In recent years, the popularity of research by establishing mathematical models of outpatient visits to realize precise forecasting has significantly increased, especially in China. Given that the data of outpatient visits are normally provided in daily or monthly statistics, time series techniques have been primarily exploited to predict outcomes. Compared to univariate forecasting methods, numerous studies have shown that multivariable models improved the predictive performance in many complex system predictive issues [13]. Many forecasts have been constructed based on the combination of multiple predictors, which have resulted in a considerable increase in performance with the introduction of machine learning methods. Junfeng et al. employed machine learning methods to predict the peak arrivals of patients with chronic respiratory diseases based on weather and air quality [4].Won et al. employed a multilevel prediction model to predict conjunctivitis in outpatients [5]. Wang et al. created a deep learning model with air pollution concentrations and meteorological variables as predictors to estimate the outpatient visits for cardiopulmonary illness [6]. Most researchers who used multivariate models have mainly focused on some specific diseases and have achieved good results. However, foreseeing the total number of outpatient visits is also very significant, especially for hospital management and operation. More possible unquantifiable confounding factors in outpatient prediction studies, such as personal experience, policy factors, and various environmental factors, may exist. Consequently, forecasting the outpatient visits exactly by multivariate prediction in practice is hard, but applying unitary historical data is more advantageous for forecasting outpatient visits. This method involves the formulation of inferences from single historical data, in which the linear time series model led by the autoregressive integrated moving average (ARIMA) is the most commonly utilized. Lee et al. adopted a two-dimensional hierarchical decision tree scheme to forecast weekly influenza outpatient visits [7]. Deng et al. used backpropagation neural networks to optimize the model hybridized with ARIMA and LSTM model to calculate outpatient visits [8]. Prashanthi et al. created a SARIMA model to estimate the ophthalmology outpatient visits using historical data from the electronic medical record system [9]. The overwhelming majority of research has been implemented using statistical models, which capture information from historical data and quantify the relationship between outpatient visits and explanatory variables or lagged time series to generate forecasts. These methods provide an efficient way to predict outpatient visits by minimizing the data request. However, without the analysis and explanation of mixed interfering factors, uncertainty is inevitable in forecasting outpatient visits. Although the technique described above effectively captures the variation in the data, the potential influence of any other elements has not been captured. The uncertainty of outpatient visits has been handled in a targeting way in a previous research. To make the estimation close to the actual situation, the targeted formulation of inference based on uncertain information is therefore a key strategy to solve the above issues. The authors considered whether some methods could be hybridized to further optimize the parameter estimation of the regression model and sequentially improve the prediction. In this case, Bayesian approach may be a suitable choice. In quantification of uncertainty, the Bayesian approach has been considered to be more flexible than the frequentist approach in exploring the parameter space [10]. In addition, this approach can be integrated with various algorithms due to its good extensibility. Contrary to classical statistical methods, Bayesian methods have two characteristics, namely, the use of prior distributions and the treatment of parameters as unknown random variables [11]. Statisticians have a prior belief on the unknown parameters, which are updated with the observed data and then summarized in the posterior distribution. The flexible hypotheses provide Bayesian methods with high predictive accuracy, making such methods as the preferred method for some areas [12]. Many reports on the application of Bayesian approach in various fields, such as hydrology [13], economics [14], clinic [15], management science [16], and electricity [17], have been published. However, the Bayesian method shows some limitations in practical applications. A large number of unknown parameters should be estimated by using either maximum a posteriori or maximum likelihood to train a model from the data. However, the implementation of Bayesian methods is limited by the computational complexity of traditional multiple integrals and complex posterior distributions. Hence, numerical integration techniques, such as Markov Chain Monte Carlo (MCMC), are required to solve the problem [18].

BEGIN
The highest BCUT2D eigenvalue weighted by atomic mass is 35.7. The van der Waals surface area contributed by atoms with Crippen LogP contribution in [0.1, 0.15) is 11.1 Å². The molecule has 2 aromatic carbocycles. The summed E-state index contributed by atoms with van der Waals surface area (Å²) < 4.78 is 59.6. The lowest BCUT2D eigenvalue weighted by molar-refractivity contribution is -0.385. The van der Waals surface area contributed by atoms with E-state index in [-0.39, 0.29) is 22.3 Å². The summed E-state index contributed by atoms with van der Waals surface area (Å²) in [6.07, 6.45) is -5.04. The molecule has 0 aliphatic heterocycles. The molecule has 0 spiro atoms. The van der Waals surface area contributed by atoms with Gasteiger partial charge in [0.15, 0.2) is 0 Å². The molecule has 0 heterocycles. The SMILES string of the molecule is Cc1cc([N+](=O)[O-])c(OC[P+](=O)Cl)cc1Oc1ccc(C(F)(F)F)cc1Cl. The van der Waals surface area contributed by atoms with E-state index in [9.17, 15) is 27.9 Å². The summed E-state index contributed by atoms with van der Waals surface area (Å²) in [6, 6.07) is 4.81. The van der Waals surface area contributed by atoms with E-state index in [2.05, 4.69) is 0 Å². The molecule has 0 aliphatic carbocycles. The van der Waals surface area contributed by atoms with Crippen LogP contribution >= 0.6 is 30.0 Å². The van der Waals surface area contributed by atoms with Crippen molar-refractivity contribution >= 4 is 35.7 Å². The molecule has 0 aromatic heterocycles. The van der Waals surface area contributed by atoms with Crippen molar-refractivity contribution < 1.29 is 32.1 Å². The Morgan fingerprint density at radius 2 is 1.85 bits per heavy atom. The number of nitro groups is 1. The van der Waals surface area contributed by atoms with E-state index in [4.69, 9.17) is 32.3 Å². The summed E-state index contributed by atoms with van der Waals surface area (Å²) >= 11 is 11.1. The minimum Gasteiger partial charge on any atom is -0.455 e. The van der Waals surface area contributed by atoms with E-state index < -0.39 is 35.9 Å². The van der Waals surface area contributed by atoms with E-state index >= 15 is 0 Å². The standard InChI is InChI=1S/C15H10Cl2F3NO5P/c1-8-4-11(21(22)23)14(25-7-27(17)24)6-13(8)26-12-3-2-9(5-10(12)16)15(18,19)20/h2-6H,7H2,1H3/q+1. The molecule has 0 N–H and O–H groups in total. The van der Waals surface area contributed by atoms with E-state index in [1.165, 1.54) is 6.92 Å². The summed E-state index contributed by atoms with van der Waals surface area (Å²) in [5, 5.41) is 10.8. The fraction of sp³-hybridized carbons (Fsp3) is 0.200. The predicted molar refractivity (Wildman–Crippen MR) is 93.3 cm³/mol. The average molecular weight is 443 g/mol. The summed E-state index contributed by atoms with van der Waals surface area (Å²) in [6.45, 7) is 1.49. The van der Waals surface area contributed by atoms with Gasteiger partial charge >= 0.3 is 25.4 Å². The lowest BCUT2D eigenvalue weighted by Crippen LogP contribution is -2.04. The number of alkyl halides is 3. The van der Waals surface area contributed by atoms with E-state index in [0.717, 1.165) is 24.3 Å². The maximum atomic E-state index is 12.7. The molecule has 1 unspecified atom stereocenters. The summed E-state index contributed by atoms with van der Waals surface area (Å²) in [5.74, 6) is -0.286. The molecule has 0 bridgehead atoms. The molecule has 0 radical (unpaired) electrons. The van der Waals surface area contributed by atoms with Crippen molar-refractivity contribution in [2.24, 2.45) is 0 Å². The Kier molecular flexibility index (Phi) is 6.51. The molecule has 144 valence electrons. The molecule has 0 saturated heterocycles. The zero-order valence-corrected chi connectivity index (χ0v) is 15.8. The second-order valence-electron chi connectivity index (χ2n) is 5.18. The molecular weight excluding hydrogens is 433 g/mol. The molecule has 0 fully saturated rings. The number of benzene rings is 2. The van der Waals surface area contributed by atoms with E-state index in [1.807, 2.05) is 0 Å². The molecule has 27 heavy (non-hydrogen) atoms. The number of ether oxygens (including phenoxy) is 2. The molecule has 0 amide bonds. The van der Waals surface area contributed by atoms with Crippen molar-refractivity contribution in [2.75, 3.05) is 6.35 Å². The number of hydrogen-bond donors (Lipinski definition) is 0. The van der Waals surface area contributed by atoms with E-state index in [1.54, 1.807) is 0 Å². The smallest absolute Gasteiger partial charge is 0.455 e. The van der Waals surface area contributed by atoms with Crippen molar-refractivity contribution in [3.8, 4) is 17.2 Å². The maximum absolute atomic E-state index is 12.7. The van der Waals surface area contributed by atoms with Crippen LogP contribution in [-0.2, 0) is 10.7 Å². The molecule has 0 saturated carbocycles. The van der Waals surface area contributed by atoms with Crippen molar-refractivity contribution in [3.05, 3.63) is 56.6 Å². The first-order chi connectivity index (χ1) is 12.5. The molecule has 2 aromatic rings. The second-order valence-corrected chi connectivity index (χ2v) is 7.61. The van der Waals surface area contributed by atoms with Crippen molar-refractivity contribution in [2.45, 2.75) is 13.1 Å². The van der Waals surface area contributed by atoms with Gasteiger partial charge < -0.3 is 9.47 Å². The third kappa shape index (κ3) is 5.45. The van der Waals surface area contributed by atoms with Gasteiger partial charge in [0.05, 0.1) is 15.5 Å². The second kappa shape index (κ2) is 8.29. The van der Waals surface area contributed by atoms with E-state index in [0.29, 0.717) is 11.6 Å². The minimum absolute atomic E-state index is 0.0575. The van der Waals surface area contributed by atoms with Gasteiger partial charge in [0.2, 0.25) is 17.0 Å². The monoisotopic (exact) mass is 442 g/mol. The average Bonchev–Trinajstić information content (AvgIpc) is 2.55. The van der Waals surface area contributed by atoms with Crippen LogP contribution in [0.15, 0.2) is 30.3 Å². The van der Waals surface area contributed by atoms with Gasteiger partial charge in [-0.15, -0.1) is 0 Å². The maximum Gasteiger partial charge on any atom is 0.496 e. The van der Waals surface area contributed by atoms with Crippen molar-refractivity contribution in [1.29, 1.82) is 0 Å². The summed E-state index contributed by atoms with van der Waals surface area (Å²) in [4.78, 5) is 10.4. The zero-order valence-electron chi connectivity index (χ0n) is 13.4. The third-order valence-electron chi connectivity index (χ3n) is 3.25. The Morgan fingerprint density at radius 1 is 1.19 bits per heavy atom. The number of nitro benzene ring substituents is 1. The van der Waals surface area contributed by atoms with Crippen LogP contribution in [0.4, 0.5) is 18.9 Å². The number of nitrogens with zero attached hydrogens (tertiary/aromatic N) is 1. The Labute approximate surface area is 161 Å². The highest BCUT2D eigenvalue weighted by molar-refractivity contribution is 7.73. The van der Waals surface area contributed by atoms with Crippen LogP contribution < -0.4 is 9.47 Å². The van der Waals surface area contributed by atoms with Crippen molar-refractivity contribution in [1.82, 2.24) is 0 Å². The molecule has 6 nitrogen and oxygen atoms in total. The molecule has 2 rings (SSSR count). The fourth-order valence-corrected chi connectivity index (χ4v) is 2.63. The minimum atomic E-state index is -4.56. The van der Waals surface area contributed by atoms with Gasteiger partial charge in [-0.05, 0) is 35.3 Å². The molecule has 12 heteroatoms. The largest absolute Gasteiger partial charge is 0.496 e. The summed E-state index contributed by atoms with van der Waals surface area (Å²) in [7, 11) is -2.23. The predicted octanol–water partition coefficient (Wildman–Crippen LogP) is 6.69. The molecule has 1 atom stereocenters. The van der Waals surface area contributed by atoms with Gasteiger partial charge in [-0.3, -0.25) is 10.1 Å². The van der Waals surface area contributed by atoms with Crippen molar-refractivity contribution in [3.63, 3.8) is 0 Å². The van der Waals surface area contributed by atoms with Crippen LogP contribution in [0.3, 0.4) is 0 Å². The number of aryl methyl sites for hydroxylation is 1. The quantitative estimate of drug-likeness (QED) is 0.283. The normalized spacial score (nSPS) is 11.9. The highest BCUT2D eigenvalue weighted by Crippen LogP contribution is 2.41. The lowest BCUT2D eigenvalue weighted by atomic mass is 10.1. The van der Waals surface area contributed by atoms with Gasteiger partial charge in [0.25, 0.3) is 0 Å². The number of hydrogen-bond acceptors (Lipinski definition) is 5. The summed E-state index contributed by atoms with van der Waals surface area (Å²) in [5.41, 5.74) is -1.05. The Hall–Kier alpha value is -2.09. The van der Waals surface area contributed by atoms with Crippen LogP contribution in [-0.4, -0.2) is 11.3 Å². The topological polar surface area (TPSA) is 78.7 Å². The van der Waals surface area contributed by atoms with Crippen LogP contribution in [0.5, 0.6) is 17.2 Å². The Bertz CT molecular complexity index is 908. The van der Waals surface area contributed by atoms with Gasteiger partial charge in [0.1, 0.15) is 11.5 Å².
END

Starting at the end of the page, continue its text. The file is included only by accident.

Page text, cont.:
However, as a cogent strategy in many areas, in all the studies reviewed here, reports on the application of Bayesian inference to forecast outpatient visits are lacking. Therefore, the present work was performed to develop a linear time series model to estimate the monthly outpatient visits based on the Bayesian approach. Its performance in the outpatient visit time series with different characteristics was explored. In the present study, the design of the outpatient visit prediction system was synthetically considered among the data-related characteristics and uncertainty. The Bayesian inference was utilized in the model to provide automatic correction of parameters. Posterior distributions of parameters were approximately simulated by Gibbs sampling algorithm, which avoided the complex integral calculation problem in solving the complete probability function. Next, the model was validated by evaluating how well the models performed against the outpatient visit time series of multiple hospitals (real data) by verifying the model accuracy. Moreover, the prediction results were considered to be in the form of prediction intervals, which provided more valuable information by quantifying fluctuations in the outpatient visits. Finally, to explore the stability of the prediction accuracy of the Bayesian AR model, the training set divided in different proportions was used to train models and calculate predictions. Decomposition algorithm (seasonal and trend decomposition using LOESS (STL)) was applied on each sequence to identify the underlying patterns of the sequences. The association of the patterns and the stability of prediction accuracy was also determined. Then, the best applicable scenarios for the Bayesian AR model were explored. Based on the Bayesian approach, this article provided a novel concept for forecasting possible lines in future outpatient visits and explored whether this methodology enhanced the prediction accuracy compared with the traditional method. The proposed model was aimed to offer hospital administrations with a novel and powerful reference for decisions in health resource management.